Reaching Retail Customers in a Brick and Mortar Store
Selling goods and services in a brick and mortar store can be quite daunting at times. For the commission-based sales consultant clouds, rain and snow bring a downturn in sales. On those sunny days when you -- the sales person -- would rather be doing something other than work, your best customers are arriving at your store. Many of those customers are ready to buy.
Sunshine can easily equate to a prosperous sales day. When you finally get a day or two off to relax, like your customers, you would like to be able to have the cash and credit to shop at an upscale retail establishment or engage in activities that you enjoy. To enjoy the fruit of your labor you must actually bear fruit. To bear fruit, you must sell and sell well.
In the competitive world of sales, getting the right customer may be a matter of chance. There is a matter of the roulette wheel. If three customers enter the store around the same time, two out of three may be browsers -- those persons who stop by the store simply to discover what you sell. While the browsers are adding to their dream lists, the third customer has an actual shopping list. She is ready to buy.
While there are customers with cash and credit able and willing to purchase on the spot, there are many others -- those who come for information and to browse -- who too often find you rather than your associates. Some of those customers are engaged in a decision-making process, while others are saving money or simply dreaming about the future.
Unless, the visitor to your store is merely a curiosity seeker or a paid secret shopper, you have an opportunity with that customer.
The opportunity begins with a broad smile, a friendly disposition, and an attitude of willingness to help. How you greet the customer may very well determine the customer's ultimate response. The shopping experience is personal. Each customer wants to be respected and understood.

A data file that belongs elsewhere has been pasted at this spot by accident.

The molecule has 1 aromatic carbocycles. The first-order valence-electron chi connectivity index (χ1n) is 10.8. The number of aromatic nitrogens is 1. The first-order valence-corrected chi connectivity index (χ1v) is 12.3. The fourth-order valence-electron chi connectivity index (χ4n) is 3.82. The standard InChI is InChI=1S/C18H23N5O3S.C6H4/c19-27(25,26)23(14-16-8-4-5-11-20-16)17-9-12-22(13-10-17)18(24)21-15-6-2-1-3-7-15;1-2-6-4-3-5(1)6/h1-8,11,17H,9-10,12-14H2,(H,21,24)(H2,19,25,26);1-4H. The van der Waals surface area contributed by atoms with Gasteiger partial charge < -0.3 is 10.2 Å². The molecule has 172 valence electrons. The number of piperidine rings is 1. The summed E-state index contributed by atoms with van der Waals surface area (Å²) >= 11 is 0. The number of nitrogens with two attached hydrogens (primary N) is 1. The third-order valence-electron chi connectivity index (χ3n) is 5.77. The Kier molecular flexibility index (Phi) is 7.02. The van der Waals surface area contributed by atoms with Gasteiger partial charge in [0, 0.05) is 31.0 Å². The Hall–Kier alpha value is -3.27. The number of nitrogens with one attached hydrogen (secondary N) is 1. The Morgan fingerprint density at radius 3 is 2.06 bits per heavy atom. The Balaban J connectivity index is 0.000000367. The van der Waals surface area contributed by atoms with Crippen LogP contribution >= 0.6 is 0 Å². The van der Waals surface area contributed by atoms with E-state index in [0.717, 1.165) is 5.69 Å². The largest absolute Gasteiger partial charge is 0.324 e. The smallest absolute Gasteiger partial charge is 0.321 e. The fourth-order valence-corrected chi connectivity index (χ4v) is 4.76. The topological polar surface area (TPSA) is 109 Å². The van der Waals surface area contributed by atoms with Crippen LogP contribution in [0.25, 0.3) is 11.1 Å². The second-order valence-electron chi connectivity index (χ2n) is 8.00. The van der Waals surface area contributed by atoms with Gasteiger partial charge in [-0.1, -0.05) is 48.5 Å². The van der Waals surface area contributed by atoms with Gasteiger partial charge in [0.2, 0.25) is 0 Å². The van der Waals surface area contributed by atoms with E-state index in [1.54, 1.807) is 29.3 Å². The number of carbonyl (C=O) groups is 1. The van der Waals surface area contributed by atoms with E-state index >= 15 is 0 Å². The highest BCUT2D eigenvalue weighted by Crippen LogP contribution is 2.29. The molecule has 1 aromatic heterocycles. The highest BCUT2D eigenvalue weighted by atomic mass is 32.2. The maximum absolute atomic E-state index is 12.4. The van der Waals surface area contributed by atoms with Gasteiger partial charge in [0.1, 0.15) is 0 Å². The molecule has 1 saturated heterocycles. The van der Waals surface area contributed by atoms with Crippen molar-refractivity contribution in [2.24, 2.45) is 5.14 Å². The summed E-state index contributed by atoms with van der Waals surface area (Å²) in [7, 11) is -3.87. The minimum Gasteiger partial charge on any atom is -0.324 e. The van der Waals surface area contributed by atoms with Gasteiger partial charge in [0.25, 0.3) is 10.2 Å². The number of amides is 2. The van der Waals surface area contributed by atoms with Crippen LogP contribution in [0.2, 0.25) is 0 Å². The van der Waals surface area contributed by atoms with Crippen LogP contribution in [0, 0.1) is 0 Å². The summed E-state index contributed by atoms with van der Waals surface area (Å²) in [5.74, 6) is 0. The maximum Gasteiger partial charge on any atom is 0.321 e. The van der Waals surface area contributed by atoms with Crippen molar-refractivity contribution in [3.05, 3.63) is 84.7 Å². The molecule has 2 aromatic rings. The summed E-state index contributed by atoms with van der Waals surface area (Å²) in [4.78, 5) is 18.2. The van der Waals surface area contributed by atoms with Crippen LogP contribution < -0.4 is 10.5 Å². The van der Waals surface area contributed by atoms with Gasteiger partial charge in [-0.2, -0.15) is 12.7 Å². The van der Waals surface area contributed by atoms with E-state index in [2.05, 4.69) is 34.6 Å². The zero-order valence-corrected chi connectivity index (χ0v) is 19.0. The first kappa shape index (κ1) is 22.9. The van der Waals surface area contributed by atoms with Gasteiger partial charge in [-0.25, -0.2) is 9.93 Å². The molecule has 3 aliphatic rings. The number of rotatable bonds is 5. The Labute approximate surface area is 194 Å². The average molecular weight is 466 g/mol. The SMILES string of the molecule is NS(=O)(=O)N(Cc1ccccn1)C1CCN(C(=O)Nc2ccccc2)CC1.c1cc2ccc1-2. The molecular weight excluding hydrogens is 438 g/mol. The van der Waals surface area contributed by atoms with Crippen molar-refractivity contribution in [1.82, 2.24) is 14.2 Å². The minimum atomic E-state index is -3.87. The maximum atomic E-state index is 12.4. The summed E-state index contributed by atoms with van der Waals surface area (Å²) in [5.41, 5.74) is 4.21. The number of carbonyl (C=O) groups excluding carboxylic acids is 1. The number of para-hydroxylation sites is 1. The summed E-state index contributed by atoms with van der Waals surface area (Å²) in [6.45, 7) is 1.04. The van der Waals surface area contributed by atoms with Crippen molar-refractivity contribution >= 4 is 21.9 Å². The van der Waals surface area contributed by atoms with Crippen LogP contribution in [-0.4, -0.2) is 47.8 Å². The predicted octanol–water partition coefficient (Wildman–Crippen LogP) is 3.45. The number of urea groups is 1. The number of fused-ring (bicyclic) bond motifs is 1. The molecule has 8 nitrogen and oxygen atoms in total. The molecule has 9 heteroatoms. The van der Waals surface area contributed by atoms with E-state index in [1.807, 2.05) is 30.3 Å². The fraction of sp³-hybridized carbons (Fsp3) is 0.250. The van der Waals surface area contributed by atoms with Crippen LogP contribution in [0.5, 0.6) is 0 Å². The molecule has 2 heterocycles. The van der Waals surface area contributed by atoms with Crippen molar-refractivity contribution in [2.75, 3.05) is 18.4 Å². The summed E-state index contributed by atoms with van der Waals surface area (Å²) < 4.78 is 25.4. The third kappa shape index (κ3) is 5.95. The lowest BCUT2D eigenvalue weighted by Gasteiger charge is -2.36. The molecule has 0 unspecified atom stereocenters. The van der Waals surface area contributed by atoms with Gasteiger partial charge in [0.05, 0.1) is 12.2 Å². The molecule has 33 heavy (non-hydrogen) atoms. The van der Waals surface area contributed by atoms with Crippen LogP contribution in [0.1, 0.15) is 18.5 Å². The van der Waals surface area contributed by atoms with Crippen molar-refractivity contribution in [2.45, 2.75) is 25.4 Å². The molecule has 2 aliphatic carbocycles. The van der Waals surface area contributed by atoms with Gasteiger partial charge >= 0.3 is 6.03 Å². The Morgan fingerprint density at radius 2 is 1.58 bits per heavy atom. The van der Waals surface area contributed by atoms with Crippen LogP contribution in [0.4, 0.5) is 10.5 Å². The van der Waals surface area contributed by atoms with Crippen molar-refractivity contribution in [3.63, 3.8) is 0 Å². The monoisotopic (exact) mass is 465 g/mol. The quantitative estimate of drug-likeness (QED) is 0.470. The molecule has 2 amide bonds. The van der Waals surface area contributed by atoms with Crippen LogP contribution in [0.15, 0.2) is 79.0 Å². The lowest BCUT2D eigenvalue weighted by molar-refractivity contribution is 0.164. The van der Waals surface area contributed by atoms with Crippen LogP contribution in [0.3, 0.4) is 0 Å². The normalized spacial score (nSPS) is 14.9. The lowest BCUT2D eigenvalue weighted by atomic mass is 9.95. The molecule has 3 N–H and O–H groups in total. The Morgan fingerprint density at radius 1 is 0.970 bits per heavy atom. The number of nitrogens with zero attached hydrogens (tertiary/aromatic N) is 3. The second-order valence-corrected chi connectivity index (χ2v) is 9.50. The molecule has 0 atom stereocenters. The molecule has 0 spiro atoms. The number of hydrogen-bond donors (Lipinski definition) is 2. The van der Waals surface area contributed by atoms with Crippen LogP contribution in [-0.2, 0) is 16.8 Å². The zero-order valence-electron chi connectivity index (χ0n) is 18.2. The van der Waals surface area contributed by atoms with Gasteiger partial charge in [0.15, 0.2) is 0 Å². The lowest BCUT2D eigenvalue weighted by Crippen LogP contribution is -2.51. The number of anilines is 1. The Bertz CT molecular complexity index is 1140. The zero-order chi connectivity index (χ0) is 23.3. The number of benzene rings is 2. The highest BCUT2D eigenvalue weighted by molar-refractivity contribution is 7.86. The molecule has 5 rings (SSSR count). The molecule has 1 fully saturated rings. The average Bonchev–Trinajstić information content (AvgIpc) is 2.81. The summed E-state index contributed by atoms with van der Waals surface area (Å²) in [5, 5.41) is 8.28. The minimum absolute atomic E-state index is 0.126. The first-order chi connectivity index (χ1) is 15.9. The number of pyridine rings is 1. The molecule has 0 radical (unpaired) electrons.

At some point in your engagement with the customer you are going to have a discussion -- either when the customer first walks into the store or later after the customer has browsed some of your merchandise.
Part of your job as a sales consultant is to qualify the customer. Discover your customer. Why is he in the store? What merchandise appeals to him and why? If buying later, what are his concerns or issues? Like a lawyer gathering information for a trial, you can win this case with just a little skill and finesse.
If the customer simply does not have the cash or credit to purchase, be understanding and take down his name and contact information. Tell the customer that you will contact him if the item he wants goes on sell. He will appreciate your effort.
Some customers need the spouse or partner to help with the decision or simply provide the cash or credit card. In that case, set an appointment or at least be sure he knows your work schedule.
Remembering your customer's face and name are important also. It is so easy to miss a returning customer due to your bad memory.
Sunny days bring lots of visitors to your store, but not all visitors are ready to buy. Initially, running into customers who are slow to buy may be disappointing, but customers do return when they are in a position to buy. If you connected well with a customer she will look for you specifically upon returning.
With sales, there is instant gratification, but often that gratification is delayed by days, weeks, and sometimes months.
As revealed in the famous fable of the "Tortoise and the Hare" remember that "slow and steady wins the race."